What You Need to Apply

You only need two things to apply for most competitions: an original script and payment. Some competitions might focus on a certain genre or format, but there aren’t resumes or personal essays included like fellowships. 

Unlike fellowships, most competitions charge a fee to apply, which can vary based on how notable the competition is and how far away the final deadline is, with many competitions offering “early bird” deals if you submit sooner. 

What You Get If You Win

What you win will also depend on the competition, but the goal is always to help you get established in the industry. Judges are often reputable managers, agents, producers, screenwriters, and studio executives (and should be listed on the site). When your script places in the top few rounds, your name and script will be sent to industry people that work with the competition to find the next great writers, so even if you don’t win first place, you still have a shot at connecting with people who are interested in your work. 

Most competitions work with writers whose scripts place well to connect them with the right people or continue to develop their script to make it marketable. While this isn’t always the reason that people apply, it is often the reason most writers tout their success after a competition, often praising the great work of the development team. 

Some competitions also offer a monetary prize, screenwriting software, or other tangible prizes, but the main reason you applied is for the career they’re helping your launch, so these are often more appreciated bonuses. 

Set Yourself Up for Success

It feels like there are new deadlines every week, and considering how many come with a fee, it’s critical to prioritize your focus. Here are some things to consider before you go on a competition-entering spree.

What Are Your Goals?

Do you want representation? To be staffed? Are you outside of Los Angeles and looking for networking opportunities? All of these answers impact where you should put your time.

For example, a feature writer shouldn’t be spending their time on TV fellowships, but a few film fellowships might be worth their interest. 

If your goal is to get in a writers' room, especially if you’re already in Los Angeles, then TV fellowships are a great option. Just know that the number of people accepted is low, so you may need to apply a few times.

For people outside of Los Angeles looking to break in, or those in need of representation, competitions are a fantastic choice, no matter where in the world you are or your professional skill level.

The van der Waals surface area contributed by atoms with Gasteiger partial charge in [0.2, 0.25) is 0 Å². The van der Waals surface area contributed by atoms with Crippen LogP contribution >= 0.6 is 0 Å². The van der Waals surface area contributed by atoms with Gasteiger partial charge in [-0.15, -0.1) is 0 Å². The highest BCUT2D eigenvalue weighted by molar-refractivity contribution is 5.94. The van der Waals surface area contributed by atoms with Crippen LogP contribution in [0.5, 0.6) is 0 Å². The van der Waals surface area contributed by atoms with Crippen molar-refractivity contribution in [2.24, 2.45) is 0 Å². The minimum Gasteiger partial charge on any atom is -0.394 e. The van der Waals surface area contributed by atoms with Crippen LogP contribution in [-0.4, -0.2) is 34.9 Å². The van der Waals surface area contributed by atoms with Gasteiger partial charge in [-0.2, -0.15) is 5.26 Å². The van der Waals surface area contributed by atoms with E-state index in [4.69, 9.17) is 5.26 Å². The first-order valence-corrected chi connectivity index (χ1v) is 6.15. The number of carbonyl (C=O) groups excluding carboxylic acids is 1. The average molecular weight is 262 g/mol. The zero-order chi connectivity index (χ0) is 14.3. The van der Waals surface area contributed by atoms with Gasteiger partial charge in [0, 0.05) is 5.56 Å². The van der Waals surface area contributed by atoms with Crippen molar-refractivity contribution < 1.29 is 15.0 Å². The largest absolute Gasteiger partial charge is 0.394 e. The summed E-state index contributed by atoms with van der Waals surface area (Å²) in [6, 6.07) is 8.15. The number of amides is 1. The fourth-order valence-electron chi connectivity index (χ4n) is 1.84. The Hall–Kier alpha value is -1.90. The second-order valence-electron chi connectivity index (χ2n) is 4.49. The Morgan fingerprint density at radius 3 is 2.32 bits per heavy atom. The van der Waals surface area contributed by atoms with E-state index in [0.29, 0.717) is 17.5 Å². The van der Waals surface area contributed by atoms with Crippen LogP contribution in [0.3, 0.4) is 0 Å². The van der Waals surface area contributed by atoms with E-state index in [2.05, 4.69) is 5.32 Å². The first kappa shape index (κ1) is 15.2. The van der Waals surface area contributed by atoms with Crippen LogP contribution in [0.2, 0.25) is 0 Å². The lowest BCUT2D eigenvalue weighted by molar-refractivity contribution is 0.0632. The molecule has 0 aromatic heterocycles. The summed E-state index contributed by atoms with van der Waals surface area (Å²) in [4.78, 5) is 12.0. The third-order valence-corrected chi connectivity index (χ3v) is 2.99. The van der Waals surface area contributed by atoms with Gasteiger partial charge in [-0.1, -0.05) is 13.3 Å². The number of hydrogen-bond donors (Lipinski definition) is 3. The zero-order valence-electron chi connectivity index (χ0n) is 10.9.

Vet Your Competitions

Before applying to any competition, there are two things you should look into. The first is who the final round judges are. Often, these are the ones you could meet, so you want to ensure that the judges are people you think will understand and be interested in your voice.

Secondly, it’s important to look into whether or not the readers are paid. This isn’t something often discussed on screenwriting websites, but many smaller competitions do not pay their readers or pay them very low wages. You might have to do some digging to find out for sure. But many competitions will say that their readers work in the industry, and the truth is, no quality reader is doing it for free. So, if they’re not paying their readers, then how can you know that your script is being professionally vetted?

With fellowships, they’re connected to major studios and have often been around for decades (even if they’ve rebranded). In this case, you don’t really have to vet them, just ensure you’re applying to a program that you want to be a part of.

Vet Your Application

Once you’ve chosen where you’re applying, whether it’s a competition or a fellowship, you should vet yourself. 

This means that you should have a professional reader and friends in your network reading your script, checking for typos or any story issues before you submit. Some companies help with your essays for fellowships, which is not a bad investment since personal essays are a significant part of your application. 

And if at the end of this year you’ve applied to several fellowships and competitions with your script, don’t sweat it! There are thousands of applicants and many great scripts and writers slip through the cracks. The best part about being a writer is that the only thing you need to do the work is something to write with and an idea, so get to work on that next great story.